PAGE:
"He's the type of person who'll hit you in the ass and get you going. It doesn't make you a lot of friends, but it's a great ability to have."
-- Adam, on Bono
Like a Song: Treasure (Whatever Happened To Pete The Chop)
September 19, 2012
[Ed. note: This is the 71st in a series of personal essays by the @U2 staff about songs and/or albums that have had great meaning or impact in our lives.]
Graciedog holds a very special place in my 5-year-old son's heart. She is the first stuffed animal my son became attached to. She went everywhere with him -- doctors' visits, hospital overnights, Nana's house, first day at school, speech therapy, grocery stores ... you name it, she went everywhere. She has a particular smell and a particular look of being well loved. She became my son's security, protector, and most of all, best friend. He'd read books to her, tell her about his day, build Lego doghouses and more. The love he has for Graciedog knows no bounds.
I like to smile but I like to mostly stay with you
It should come as no surprise that she had to go with him when we did our big family reunion last month in France. After much negotiating, my son successfully convinced us that Graciedog needed to travel with us. After all, she is a member of the family. Like always, she went everywhere and spent most of her time being held by our son. As many parents can relate, every family routine involved this special lovey in some form. It became almost ritualistic at bedtime with Graciedog, nighttime reading, chocolate milk, brushing teeth and night-night song. This was our routine for as long as our son could remember. A peaceful night's sleep was almost guaranteed as long as he had Graciedog curled up in his arms.
Sing it, sing my, sing my song
Our son was over-the-moon excited when we surprised him and his sister with a trip to Disneyland Paris. How could you be visiting the Paris area and not take a daytrip there? Both of our children are at that age where everything is magical, where Mickey and his pals are real, and where those initial childhood memories will hopefully last for decades to come. Throughout our visit in the park, Graciedog would have fun on the rides, and when not needed stayed in my purse for safekeeping. As the day progressed and our son was getting more tired, he kept asking for his doggie. So, she came out during dinner and got carried around as we shopped in one of the gift shops in Tomorrowland.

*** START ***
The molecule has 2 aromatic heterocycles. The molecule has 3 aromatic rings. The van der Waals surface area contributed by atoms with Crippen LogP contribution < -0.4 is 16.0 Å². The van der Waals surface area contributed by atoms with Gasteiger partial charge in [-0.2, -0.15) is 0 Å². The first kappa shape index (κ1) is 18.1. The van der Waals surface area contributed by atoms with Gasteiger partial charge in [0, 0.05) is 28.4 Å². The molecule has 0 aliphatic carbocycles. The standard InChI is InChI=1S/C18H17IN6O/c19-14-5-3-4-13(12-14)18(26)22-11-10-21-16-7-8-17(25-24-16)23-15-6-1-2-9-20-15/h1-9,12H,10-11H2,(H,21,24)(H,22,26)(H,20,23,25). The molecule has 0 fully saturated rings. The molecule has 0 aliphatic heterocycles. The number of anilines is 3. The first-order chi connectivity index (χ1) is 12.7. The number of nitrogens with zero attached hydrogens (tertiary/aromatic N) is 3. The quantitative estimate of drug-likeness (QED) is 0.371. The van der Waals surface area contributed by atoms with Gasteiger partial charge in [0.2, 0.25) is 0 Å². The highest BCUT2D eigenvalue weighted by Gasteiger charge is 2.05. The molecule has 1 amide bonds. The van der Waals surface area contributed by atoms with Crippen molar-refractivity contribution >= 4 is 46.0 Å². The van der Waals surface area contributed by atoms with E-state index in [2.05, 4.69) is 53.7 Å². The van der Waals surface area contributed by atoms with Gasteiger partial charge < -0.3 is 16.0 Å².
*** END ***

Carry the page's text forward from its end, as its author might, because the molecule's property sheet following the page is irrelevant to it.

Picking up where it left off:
I like good times but I can feel it's going wrong
After a full day in the park, we packed up everything in the car and drove back to the farmhouse we were staying in. Our son was so excited about the Star Tours souvenirs he got to pick out that he completely forgot about Graciedog. Unfortunately, among all the details of the day, we all did too. The next morning we searched all our bags and the car but came up empty. We called Disneyland Paris' Lost and Found department almost hourly the day after to see if she had turned up. "No, but keep trying," we were told. We tried not to worry our son about it, but he felt something just wasn't right. Out of the blue, he would ask us if we had called Lost and Found, and we'd have to disappointingly tell him that there wasn't any news yet. For a full week, we were in this pattern of calling in the morning and at the end of the day.